K: How would you as a therapist working in this field define trauma?

S: In my field trauma is either a single event or a series of events that were disturbing or non-nurturing that has a long lasting psychological impact on the person, causing the loss of functions such as keeping a job, social relationships, sex life or managing emotions, for example. I work mainly with clients who are survivors of sexual traumas. Many people are coerced into having sexual contacts that are unwanted, this is also a sexual trauma, and usually less recognized. Another form often unspoken about is sexual betrayal.

K: What do you feel are the key parts of it, that impact specifically intimacy but also love, sex and relationships?

S: People who suffer any traumas, can develop symptoms of PTS (post-traumatic stress). One of the most common symptoms of post-traumatic stress is flashbacks, which is re-experiencing the traumatic event in a range of sensory forms like images, sounds, scents, pains in the body, as though it was happening now.

Survivors can also experience dissociation: avoiding the reminder of the traumatic event by numbing emotions so that the person feels nothing, sometimes it is so acute that people describe feeling outside of their bodies. Survivors can also avoid going to certain places or doing certain things that remind them of the trauma. In some cases, this can be life-limiting.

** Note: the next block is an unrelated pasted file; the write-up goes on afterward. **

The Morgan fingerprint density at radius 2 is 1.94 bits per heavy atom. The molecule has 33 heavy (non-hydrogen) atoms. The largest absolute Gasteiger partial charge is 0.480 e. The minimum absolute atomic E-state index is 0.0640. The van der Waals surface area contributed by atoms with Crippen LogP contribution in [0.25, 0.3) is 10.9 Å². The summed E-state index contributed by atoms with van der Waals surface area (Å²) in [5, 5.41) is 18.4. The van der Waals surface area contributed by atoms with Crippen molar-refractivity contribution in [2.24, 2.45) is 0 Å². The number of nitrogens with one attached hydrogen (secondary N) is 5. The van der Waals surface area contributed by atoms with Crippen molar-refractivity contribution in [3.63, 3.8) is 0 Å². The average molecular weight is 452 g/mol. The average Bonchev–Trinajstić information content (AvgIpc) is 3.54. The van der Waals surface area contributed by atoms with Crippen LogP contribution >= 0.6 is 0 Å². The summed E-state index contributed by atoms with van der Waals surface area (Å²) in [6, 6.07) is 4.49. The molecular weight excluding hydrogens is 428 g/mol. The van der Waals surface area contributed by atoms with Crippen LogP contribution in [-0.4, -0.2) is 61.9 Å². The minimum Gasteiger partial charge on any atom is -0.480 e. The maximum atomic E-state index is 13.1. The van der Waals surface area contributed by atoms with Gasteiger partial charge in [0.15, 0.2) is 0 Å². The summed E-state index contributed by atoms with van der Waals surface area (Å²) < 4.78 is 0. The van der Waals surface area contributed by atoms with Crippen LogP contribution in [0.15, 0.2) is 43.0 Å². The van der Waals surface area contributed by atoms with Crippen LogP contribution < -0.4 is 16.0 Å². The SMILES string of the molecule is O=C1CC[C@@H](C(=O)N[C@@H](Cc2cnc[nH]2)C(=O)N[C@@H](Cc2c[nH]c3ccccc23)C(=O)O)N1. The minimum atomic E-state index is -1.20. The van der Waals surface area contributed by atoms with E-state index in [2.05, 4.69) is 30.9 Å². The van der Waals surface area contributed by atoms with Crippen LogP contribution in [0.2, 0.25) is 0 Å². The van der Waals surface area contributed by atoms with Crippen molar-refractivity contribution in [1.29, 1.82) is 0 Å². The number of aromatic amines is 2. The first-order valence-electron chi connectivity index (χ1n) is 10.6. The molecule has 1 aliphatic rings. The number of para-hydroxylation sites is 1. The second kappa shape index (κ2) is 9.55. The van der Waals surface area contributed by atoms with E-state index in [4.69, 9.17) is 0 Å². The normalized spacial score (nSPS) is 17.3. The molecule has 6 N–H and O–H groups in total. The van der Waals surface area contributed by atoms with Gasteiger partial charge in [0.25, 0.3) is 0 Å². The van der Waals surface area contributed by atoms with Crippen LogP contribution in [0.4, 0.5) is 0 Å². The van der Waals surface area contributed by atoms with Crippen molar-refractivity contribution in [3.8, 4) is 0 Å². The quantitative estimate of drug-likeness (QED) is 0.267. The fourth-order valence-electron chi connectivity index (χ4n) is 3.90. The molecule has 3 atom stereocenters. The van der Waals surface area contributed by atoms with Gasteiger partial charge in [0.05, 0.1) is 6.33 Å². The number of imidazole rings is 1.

These symptoms are usual and normal to experience immediately after a traumatic event. If these symptoms lasts for more than one month after the traumatic event, it is when survivors might consider getting professional help.

Persistent symptoms will have a profound impact in intimacy, love, sex and relationships. Having flashbacks is extremely distressing and takes so much energy that there is usually none left for intimacy or relationships. Triggers to flashbacks or dissociation will often be when people get too physically close to them, even if it’s their loving partner. The triggers can come from a certain sexual position, or parts of the body that are being touched, specific smells or even just noticing their partner wanting to be sexual with them.

It can take a long time for the survivors to feel safe in the presence of another human being that is close. Although consciously they can rationalize and know that their partner is not an abuser and is a loving person, the nervous system takes over, like the fight, flight and most often freeze, when a trigger is being perceived. This makes intimacy, sex and relationships very challenging.